kyndallrae

creating me [using words]

Grief Service

As requested, here is a copy of the welcome I gave at our Holiday Grief Service this past Sunday, for anyone swallowed up by sorrow this season, anyone remembering a loss, anyone enduring a holiday tinged by loneliness:

Welcome to Covenant this afternoon. Welcome to this service. Whether this is normally your home or just your home for the hour, you really are most welcome. I don’t know what it was that brought you to this grief service today, but I imagine you are bearing some pain or some sorrow this holiday season, and that makes me think that for at least some of you, it took some courage to show up here, and so I want to say thank you for your bravery and for honoring us with your presence.

This past August my friend Aurelia helped me hold my own private grief service and together we had a funeral for my marriage, and with her help we put words and rituals to the pain I was carrying. We carved out a space that would hold me at a time when I felt I was holding too much pain to bear. And I’m just convinced that we don’t have enough such spaces in our culture–safe spaces, sacred spaces, where we can have our pain held. It’s not that a service like this fixes things; it just means that for an hour, you’re not carrying it by yourself, you have a place to take the sadness, you have holy ground where you can just be, you have people surrounding you who get it, and you have a divine embrace to uphold you, even if you are coming apart.

Often it is during the holidays, when everywhere we go seems stuffed to the rafters with holiday cheer, happy music blaring from every speaker, that our own feelings of bereavement feel most poignant, most piercing, and the most lonely. But what I dare to hope is that a service like this one will remind us that Advent belongs to those in waiting, to those in darkness, to those for whom hope is a mere flicker of candlelight in the long lonesome night. Advent was the promise of a Messiah . . . to people who needed something to save them, and it took a long time for the hungry to find deliverance, to know God in human flesh.

Advent belongs to the hurting, and we belong to her. You can’t discern that about Advent in a department store when you’re shopping, but that’s the holy and blessed secret of this time of year, Advent belongs to the barren—barren landscapes, barren wombs, barren people—we are the empty caverns in which Light will be born. Advent is like the hearth of God’s living room where the very most wounded are invited to come for a cry and wait in the shadows together for the promise of comfort to come. On behalf of God, I invite you to worship with us, your fellow mourners.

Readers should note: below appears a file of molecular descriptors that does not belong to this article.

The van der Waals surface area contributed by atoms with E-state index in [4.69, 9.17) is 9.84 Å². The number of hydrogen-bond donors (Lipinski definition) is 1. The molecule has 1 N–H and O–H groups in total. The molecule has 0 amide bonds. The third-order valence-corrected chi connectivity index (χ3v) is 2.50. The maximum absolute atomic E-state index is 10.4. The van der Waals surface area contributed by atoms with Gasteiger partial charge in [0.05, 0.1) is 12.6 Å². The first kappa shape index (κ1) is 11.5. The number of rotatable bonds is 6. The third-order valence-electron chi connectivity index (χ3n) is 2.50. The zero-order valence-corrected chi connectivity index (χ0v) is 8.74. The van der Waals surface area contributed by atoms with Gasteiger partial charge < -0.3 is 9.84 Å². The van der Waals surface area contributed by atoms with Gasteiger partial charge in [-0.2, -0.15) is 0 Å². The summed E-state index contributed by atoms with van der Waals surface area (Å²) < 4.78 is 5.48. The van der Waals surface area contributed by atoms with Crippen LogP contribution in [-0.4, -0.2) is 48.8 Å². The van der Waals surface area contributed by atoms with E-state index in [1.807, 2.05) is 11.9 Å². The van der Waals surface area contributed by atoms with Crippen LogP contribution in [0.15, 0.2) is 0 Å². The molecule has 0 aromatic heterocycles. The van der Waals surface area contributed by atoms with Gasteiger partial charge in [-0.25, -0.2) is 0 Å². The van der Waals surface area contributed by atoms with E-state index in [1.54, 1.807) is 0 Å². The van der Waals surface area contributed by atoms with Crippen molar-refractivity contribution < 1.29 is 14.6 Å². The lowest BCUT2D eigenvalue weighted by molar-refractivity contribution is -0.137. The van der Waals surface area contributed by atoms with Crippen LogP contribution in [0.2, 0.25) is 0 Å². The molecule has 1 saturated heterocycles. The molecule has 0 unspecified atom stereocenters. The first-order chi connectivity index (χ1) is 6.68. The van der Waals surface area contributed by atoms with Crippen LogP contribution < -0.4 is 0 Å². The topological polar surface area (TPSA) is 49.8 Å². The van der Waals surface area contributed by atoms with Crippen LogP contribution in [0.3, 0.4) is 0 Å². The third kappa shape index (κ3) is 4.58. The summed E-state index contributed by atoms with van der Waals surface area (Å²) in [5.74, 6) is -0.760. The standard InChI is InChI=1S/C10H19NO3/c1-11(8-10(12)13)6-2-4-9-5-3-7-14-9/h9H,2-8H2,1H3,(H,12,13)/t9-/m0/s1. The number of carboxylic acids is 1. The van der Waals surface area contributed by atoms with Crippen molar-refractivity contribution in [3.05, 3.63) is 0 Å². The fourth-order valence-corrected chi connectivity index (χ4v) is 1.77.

(Just a few words about our service. Here at Covenant we like to take things slow, so you will notice we often pause between things, but don’t worry, we haven’t forgotten what we’re doing next. We are just purposely going at difference pace than the one you find at the shopping mall. We are slowing, slowing, slowing, centering, hoping that in the stillness, we may on occasion hear God speak. At one point, we will have a full minute of silence, and I invite you to use that ministry of silence in whatever way works for you—maybe you want to pray, maybe you want to journal on the back of your guide, maybe you want to just breathe. Also, your worship guide will be helpful to you this evening in following along . . . Please join me in the litany . . . )

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3 thoughts on “Grief Service

  1. Great, Kyndall!

    I sat in the silence of describing Exile with my OTT class a few weeks ago. They didn’t seem to get it.

    Though, a few afterwards came to talk to me about spaces of grief in the midst of worship like this.

    I talk about this need for real, worship-ful, lament – when I teach Psalms and Wisdom Lit. Thanks for these great words, your great work and the need for worship that involves loss and grief and lament.

    I’ll share this with others.

    • I bet you use Brueggemann’s work on the Psalms, am I right? :)
      I think maybe you can’t get it, until you’ve been there. I bet some of the students who didn’t get it in the moment will remember your words at a later time, when they need it. Also, the whole language of grief and lament is so largely absent from most worship environments, so it sounds foreign at first. Then suddenly you find yourself in frightening territory and all the strange language makes sense.

      • Of course I use Brueggemann! (I use him for anything/everything in the OT! ha!)

        And yet, I think James L. Mays language and discernment of “horizontverschmelzung” and the psalms of grief is more important to me – where we partner our lived experience with the “fusion of horizons” and the realities of life that the Psalms help us discern if we hear/read/discern their full voice.

        Als0, I’d recommend to you the work of my good friend and scholar, Glenn Pemberton. http://www.amazon.com/Glenn-Pemberton/e/B00CBMY146

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